Cape Town Pride: 'Being the son of a pastor didn't help my coming out'
As part of Cape Town Pride Week, the Cape Argus will be carrying stories from members of the LGBTQIA+ community to share insights and talk about the challenges they face:
#MyQueerlife: Being queer is one of the best things in my life and I wouldn't change it for the world
Coming out was something that was really something I struggled with for the longest time.
I first felt more comfortable with being labelled as fluid, but once I could loudly say I was a gay man, it changed my life for the better.
Being the son of a pastor didn't help and while it was hard for my parents after I initially came out, they have accepted me for who I am. And following my coming out, my mom wanted a follow-up conversation, since they were the last people I had to come out too. From this meeting what stood out was my mother apologising for her initially reaction.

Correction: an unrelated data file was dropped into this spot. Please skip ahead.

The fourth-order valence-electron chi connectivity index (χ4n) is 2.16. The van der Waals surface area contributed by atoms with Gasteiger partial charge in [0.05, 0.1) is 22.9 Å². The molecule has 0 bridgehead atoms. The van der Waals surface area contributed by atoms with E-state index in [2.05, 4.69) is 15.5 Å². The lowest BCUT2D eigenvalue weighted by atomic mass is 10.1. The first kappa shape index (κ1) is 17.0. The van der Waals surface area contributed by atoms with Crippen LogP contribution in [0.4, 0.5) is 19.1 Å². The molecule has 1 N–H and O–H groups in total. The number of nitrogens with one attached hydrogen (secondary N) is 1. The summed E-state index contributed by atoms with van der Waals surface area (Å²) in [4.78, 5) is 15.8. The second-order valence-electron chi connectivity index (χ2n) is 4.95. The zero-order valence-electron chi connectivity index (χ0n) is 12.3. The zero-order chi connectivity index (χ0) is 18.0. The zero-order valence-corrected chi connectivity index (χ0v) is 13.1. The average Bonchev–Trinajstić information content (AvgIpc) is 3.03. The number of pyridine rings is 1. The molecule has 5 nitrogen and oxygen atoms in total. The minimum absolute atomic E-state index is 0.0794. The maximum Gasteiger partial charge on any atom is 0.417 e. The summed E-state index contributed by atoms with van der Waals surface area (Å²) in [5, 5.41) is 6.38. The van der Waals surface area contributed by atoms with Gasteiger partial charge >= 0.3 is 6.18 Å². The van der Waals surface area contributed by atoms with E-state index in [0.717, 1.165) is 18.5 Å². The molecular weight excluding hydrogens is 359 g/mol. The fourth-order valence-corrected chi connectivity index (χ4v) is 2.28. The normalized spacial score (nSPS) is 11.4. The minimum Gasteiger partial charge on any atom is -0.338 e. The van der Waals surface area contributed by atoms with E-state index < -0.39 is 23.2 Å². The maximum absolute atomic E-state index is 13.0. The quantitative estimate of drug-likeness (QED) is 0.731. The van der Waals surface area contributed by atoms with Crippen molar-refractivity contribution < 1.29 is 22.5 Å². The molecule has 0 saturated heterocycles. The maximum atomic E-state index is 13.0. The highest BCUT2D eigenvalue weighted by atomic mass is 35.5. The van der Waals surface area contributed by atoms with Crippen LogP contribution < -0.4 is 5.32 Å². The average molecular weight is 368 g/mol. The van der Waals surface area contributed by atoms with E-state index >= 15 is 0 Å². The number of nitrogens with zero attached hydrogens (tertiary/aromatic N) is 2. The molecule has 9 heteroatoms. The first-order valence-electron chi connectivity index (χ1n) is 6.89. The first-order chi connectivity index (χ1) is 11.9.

For me, being queer informs so much of who I am as a person - which is being someone who tries to be a voice for my community in the little way I can.
Through my queer journey I also unlearned a bunch of problematic things including internalised homophobia, fragile masculinity, patriarchy, anti-blackness and misogyny. Now I'm proud of the fact that I can channel both my masculine and feminine energy. And not be afraid to have a beat mug giving the gurls life.
Our community has come a long way and while we still have a long way to go, the space we're in now is magical.
Therefore, I'm here, I'm queer and I'm not going no where.